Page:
Wow -- West Rocks! And a Boalt student to tell me about it and everything!
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Messages - SleepyGuyYawn
Yea, at my law school, 90% of students use laptops for exams. And generally (I think) mult. choice questions rarely make up more than a third of any exam (that may be different for fourth tier schools, as they focus more on preparing students for the bar exam, which has a lot of mult choice). And many exams (most exams at many schools) have no mult choice or short answer questions at all -- only issue spotters.
The recommendation of a summer course that costs $5000 to $9000 kind of irks me -- b/c I fear that some people who might not have the money to begin with might spend it b/c they feel it's necessary, or b/c they're scared about not succeeding in law school (especially first-generation college students). Plus, of course, you must consider whatever earnings you lose in the summer while you're doing that course -- pushing the cost into the tens of thousands perhaps.
I know a couple people who participated in such summer courses and I am confident that they were no better prepared for exams than any other average student. Maybe this doesn't apply for you, sjab, but then again you may have felt comfortable with law school even if you didn't take this -- there are some people who just naturally take to it better I think, and you might be one of those people, mistakenly believing it was the summer course.
Or I could be wrong. Perhaps the summer courses are helpful. But I do know one thing: two of my friends who are 3L's are in the top 10% of their class, and neither did any preparation before law school at all (I know b/c I remember asking them about it before I started).
I had a hard time believing this before I started law school, but there really doesn't seem to be any great way to prepare. Yes, I remember thinking that sounded a bit silly, but it's true.
As I see it, there would be two ways to prepare, if you were to do so. You could prepare substantively or procedurally.
Substantive preparation would be trying to learn the law before you're a student. I think this is highly unlikely to be successful. I suspect that there's something about the process of law school -- learning to think like a lawyer (like a law student) that makes you able to gradually understand concepts in torts, contracts, property, civil procedure in the way that a law student should. But if you read a hornbook before law school, I think it would be confusing and frustrating. I think I would really wonder what to do with all of that information. And it's hard to realize the nature of the law before law school. It's hard to grasp the ambiguity of the law -- and that the law as an entity that isn't concrete. And without that understanding, the commercial supplements don't make much sense I think. Besides that, you really don't know what your professor is going to cover and how. Some good advice for law school is that you should remember that you're not taking, for instance, just "torts" -- rather you're taking "torts with professor _____." It makes a difference.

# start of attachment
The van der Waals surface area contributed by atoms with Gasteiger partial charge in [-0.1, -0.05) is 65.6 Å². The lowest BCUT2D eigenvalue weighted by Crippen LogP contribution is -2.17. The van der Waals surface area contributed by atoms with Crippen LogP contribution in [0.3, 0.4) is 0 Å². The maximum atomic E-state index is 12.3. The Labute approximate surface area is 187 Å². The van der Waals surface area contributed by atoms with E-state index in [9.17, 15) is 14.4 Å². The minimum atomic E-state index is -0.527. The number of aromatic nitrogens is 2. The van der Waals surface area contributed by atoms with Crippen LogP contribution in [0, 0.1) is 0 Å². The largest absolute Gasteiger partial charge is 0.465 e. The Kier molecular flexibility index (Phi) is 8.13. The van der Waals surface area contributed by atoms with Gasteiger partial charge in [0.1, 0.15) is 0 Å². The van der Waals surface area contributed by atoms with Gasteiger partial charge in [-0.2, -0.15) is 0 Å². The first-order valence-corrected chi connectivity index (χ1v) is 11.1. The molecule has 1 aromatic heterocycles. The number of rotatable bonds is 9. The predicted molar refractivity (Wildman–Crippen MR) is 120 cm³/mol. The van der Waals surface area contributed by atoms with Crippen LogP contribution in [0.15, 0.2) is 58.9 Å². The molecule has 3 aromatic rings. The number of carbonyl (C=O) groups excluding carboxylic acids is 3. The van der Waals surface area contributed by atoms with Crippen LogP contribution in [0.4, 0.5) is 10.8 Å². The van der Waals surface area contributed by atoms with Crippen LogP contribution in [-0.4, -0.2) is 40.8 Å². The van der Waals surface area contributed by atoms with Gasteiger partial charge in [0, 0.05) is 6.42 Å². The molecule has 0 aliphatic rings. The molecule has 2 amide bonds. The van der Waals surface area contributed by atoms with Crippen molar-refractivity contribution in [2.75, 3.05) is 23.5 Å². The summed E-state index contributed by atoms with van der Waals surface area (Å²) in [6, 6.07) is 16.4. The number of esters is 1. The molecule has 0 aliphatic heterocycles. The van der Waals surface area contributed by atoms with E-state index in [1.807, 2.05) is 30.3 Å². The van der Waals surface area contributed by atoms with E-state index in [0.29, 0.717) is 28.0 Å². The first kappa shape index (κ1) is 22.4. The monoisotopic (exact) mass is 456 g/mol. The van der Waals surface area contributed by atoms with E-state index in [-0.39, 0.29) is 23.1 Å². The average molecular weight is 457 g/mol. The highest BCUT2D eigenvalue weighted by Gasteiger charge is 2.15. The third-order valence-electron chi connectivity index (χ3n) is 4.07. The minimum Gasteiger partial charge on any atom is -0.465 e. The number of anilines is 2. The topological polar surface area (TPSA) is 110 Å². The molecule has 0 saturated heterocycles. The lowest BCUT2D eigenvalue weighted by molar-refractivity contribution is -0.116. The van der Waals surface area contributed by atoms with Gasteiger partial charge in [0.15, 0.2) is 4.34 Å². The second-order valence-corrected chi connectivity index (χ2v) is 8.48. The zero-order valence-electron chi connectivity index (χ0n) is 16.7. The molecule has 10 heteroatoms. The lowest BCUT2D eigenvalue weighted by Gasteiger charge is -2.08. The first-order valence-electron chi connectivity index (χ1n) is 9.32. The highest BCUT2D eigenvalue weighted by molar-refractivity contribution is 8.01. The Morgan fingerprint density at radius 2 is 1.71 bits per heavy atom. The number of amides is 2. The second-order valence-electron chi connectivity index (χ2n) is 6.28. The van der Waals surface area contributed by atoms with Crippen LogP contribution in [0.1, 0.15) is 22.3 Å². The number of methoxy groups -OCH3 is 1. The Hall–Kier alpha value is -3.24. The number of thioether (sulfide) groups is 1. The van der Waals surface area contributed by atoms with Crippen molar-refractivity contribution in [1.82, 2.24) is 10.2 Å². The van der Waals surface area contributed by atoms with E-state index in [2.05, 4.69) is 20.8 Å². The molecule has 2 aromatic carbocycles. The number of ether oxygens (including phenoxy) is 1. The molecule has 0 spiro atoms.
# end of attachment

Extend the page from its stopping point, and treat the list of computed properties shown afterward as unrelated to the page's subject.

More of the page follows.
Procedural preparation is trying to figure out how to succeed on exams and succeed in your preparation for class. But this is hard. I think, for example, that most law school prep services are a total waste of money. Because if your law school is anything like mine (and I think most schools), most people have to adapt their studying techniques greatly -- with time and to their own learning styles. There is no "off the rack" law school advice that fits everybody (at least none that will be useful past the first two weeks) -- not even the "how to brief" advice that's typical of those law school prep programs (most students don't brief past the first month -- it takes far too much valuable time).
Okay -- so I think that "preparing" for law school is pretty much a waste of time (contrary to what I thought last year). But if you really pressed me, I would say there are a couple things you could read to help you understand a little bit of what you're going to be encountering your first semester -- in a way that you could comprehend before you actually start (that's not meant as an insult or anything -- it's only reflective of me really). Yea -- so I would read "A Civil Action." I would flip through a book called "Getting to Maybe" (this will end up being pretty helpful later in the semester I'm guessing). And I would find a book called Heracles’ Bow by James Boyd White -- I think it's out of print. But it was recommended to me by an old professor of mine, and I thought it gave me a real insight into what law is really about.
Any of my textbooks I can get on Amazon -- I already looked there (I'm section A1).
And Amazon is probably cheaper. Although I wouldn't buy your books until Aug 5 -- well, that's what the law school recommends.
I've decided to buy new books, at least for the first semester. It's expensive, yes, but I prefer not having to sort through other people's comments and highlighting for my own. I have enough constraints on my time.
Thank you! Finally some sense. I'll be a 1L soon, and I've been telling people for months that any stress in life is simple if you follow three little words: Pabst Blue Ribbon.
That's all -- easy as pie. And the earlier in the day, the better this advice seems to be
Check out this link:
You can get an education discount through Dell, Apple, and Gateway (http://www.pitt.edu/computer/index.html)
The recommended equipment link on the school of law site should connect (in july or august) to special deals on computers that the law school negotiates. Last year's were a Toshiba, a Compaq, an IBM R-series, and a Sony.
As for me, I'm getting a mac.